One argument put forth in favor of maintaining the status quo is the opportunity for trainees to “moonlight”—that is, to work independently outside the residency program structure. Moonlighting is considered by many as a means of gaining valuable exposure to independent practice. However, this argument runs counter to the logic of residency programs which are designed to provide graded autonomy based on experience level, cognitive ability as judged by performance on standardized testing, and frequent assessment and feedback by supervising faculty.20 The notion that residents are competent to practice prior to completion of this program of instruction suggests that at least some of this training is superfluous. Further, moonlighting is not embraced as a core component or requirement of any accrediting body. Similarly, to the extent that time devoted to moonlighting is in addition to that necessary to fulfill residency obligations, there is potential to exceed weekly duty hours limitations, thus circumventing the intent of ACGME mandates designed to minimize fatigue.1 Finally, individuals may be moonlighting in situations where they lack expertise (e.g., an internal medicine resident moonlighting in an emergency department where he or she may be called on to provide care to a pediatric or traumatized patient). A trainee physician should not be practicing in an unsupervised setting beyond his/her level of confirmed competence.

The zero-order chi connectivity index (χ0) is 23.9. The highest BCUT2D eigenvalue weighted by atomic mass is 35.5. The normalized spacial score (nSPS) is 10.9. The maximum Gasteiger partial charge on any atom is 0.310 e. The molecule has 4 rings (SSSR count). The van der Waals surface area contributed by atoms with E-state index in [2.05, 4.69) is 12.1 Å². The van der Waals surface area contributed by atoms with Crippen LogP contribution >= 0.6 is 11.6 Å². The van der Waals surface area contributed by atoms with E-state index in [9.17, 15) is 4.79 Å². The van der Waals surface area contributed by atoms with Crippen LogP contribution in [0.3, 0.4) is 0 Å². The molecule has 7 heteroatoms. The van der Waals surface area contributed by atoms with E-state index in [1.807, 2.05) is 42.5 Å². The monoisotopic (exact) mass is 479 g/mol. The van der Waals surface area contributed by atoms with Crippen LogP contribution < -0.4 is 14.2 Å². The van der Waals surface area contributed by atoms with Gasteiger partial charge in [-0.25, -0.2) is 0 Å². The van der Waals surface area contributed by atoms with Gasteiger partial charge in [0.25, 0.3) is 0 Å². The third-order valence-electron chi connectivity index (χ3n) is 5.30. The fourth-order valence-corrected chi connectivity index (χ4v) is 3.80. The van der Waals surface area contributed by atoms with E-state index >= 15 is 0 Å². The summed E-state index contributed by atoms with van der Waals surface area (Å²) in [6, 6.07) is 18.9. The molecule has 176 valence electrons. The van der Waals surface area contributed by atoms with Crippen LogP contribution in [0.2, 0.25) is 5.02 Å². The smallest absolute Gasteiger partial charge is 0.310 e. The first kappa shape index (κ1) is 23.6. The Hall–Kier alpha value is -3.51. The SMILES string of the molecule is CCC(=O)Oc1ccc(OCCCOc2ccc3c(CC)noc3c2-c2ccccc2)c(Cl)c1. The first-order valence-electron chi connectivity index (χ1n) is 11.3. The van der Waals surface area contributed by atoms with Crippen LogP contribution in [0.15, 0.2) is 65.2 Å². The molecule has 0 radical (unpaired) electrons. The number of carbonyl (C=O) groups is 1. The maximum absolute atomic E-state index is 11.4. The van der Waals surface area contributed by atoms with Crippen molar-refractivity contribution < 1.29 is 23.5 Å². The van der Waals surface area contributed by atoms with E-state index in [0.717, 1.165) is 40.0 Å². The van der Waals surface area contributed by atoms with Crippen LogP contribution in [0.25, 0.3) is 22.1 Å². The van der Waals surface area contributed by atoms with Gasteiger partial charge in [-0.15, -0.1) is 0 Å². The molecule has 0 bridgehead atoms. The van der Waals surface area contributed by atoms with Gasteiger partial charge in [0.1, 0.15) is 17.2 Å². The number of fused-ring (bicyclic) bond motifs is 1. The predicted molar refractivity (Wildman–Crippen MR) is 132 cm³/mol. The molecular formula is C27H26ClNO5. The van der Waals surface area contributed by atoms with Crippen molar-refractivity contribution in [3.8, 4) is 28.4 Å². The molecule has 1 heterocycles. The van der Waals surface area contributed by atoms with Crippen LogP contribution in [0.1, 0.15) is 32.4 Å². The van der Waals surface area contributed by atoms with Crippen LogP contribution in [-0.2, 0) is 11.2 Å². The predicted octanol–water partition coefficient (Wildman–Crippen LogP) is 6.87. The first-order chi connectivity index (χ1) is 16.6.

A second argument favoring the status quo of licensing physicians after minimal postgraduate training is that advanced practice nurses (and other midlevel providers) currently engage in independent practice though they possess comparatively less education and experience. However, advanced practice nurses are certified in one of several roles (e.g., as specialists or midwives) after completion of master’s or doctoral-level training in highly structured and accredited programs.21 Their scope of practice is defined in all 50 states, many of which require collaborative arrangements with supervising physicians. Accumulating evidence suggests that midlevel providers deliver high-quality, cost-effective care.22 Thus, whereas license might be granted to inadequately trained physicians to practice in settings in which they have little expertise, midlevel providers are specifically educated and credentialed in a narrowly defined focus.